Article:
Friday, March 7, 2014
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Same-sex supporters gathered at Portland City Hall to celebrate the Supreme Court's decision on Wednesday, June 26, 2013 to give the nation's legally married gay couples equal federal footing with all other married Americans. Supporters (from left) Shannon Tallman, Raminta Moore, Betsy Parsons and Jason Wilkins, all of Portland, listen to speakers at the event.
John Ewing / Staff Photographer
Chris Kast, a brand strategist at The Brand Co. in Portland, is seen here with a photo of his husband Byron Bartlett on Wednesday, June 26, 2013. They were two of many local residents to celebrate the Supreme Court's ruling.
John Patriquin / Staff Photographer
Q & A ON THE RULING
PORTLAND — While many gay couples and their supporters celebrated the U.S. Supreme Court’s decision on Wednesday to strike down the Defense of Marriage Act that denied married gay couples federal recognition, the change in federal law will leave many in Maine wondering what it will all mean, practically.
Attorney Catherine Connors, a partner at the law firm Pierce Atwood on Portland’s waterfront, has followed the case closely and said it may be too soon to answer many of those questions.
“The federal system now needs to recognize the states’ adoption of marriage equality,” Connors said.
But how the different states will interact with one another will differ from state to state.
Here are Connors’ answers to some of those questions:
Q: What federal laws are affected by Wednesday’s decision?
A: “There are more than 1,000 federal laws that are related to your marital status, and they are all going to have to get sorted out. President Obama already has his people working on explanations,” Connors said. “All of the rights that you have for regular married people, you will now have in state of Maine for same-sex marriage. You have to look at it law by law.”
Q: Do other states have to recognize a gay couple’s marriage in Maine?
A: “We will wait for another day to find out if a state is going to have to recognize for another state.
That aspect of the Defense of Marriage Act wasn’t stricken down because it wasn’t challenged. This raises a whole host of nuts-and-bolts, day-to-day, what-really-matters-to-people issues. And they will have to get sorted out one by one,” Connors said.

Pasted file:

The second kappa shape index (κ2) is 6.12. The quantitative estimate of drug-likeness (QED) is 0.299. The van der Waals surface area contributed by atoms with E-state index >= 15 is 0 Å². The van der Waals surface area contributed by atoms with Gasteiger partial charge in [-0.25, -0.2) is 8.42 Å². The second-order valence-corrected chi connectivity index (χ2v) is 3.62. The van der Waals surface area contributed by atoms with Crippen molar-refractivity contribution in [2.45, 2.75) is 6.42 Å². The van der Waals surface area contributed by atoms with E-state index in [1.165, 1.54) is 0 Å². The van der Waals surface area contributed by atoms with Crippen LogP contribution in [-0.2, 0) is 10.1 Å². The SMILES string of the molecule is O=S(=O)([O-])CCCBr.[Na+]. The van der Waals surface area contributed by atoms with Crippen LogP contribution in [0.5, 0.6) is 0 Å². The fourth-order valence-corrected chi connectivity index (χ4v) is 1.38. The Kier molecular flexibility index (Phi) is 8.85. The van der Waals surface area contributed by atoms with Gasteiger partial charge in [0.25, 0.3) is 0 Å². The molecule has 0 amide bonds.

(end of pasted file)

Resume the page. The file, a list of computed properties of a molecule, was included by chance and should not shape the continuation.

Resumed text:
If Maine says a person in a same-sex marriage is legally married, then the federal government also says that person is legally married. But another state may or may not recognize that same marriage as legal, she said.
Q: Will this change how married gay couples file their taxes?
A: Yes, same-sex couples will soon have the “joy” of filing joint federal tax returns, Connors said, but state taxes could be a different matter. In Maine, where same-sex marriage is legal, married gay couples will now be able file both their federal and state taxes jointly. But in other states, where same-sex marriage is not legal, married gay couples can file federal taxes jointly, but will still have to file state taxes as “single.” The issue gets muddier if someone earns incomes in multiple states.
Q: How will the decision affect other federal benefits?
A: Estate planning: Even in states that recognized same-sex marriages, gay couple often had to do a tremendous amount of work to protect their estates if one person died before the other. “Now it will be simpler,” Connors said.
Military veterans: The spouse of a military veteran in a same-sex marriage will now be eligible for veteran’s benefits, including burial in a national cemetery at a veteran’s side when the spouse dies.
For specific questions, Connors said people should call a telephone hotline set up by the Gay & Lesbian Advocates and Defenders. Specialists trained to answer questions are available at (800) 455-4523 from 1:30 to 4:30 p.m. Monday through Friday.
People can also submit their questions to the group’s website, www.glad.org/infoline-contact.
– Scott Dolan
"I actually felt this was the way it was going to go," Smith said, "because of the momentum that has been building over the last several years, and some of it is because of what Maine has done and several other states. Maine has really led the way."
In November, Maine voters decided in a statewide referendum to make same-sex marriage legal. The law took effect Dec. 29.
While Smith cheered the court's decision, she said there is still much work to be done in the states that do not recognize gay marriage.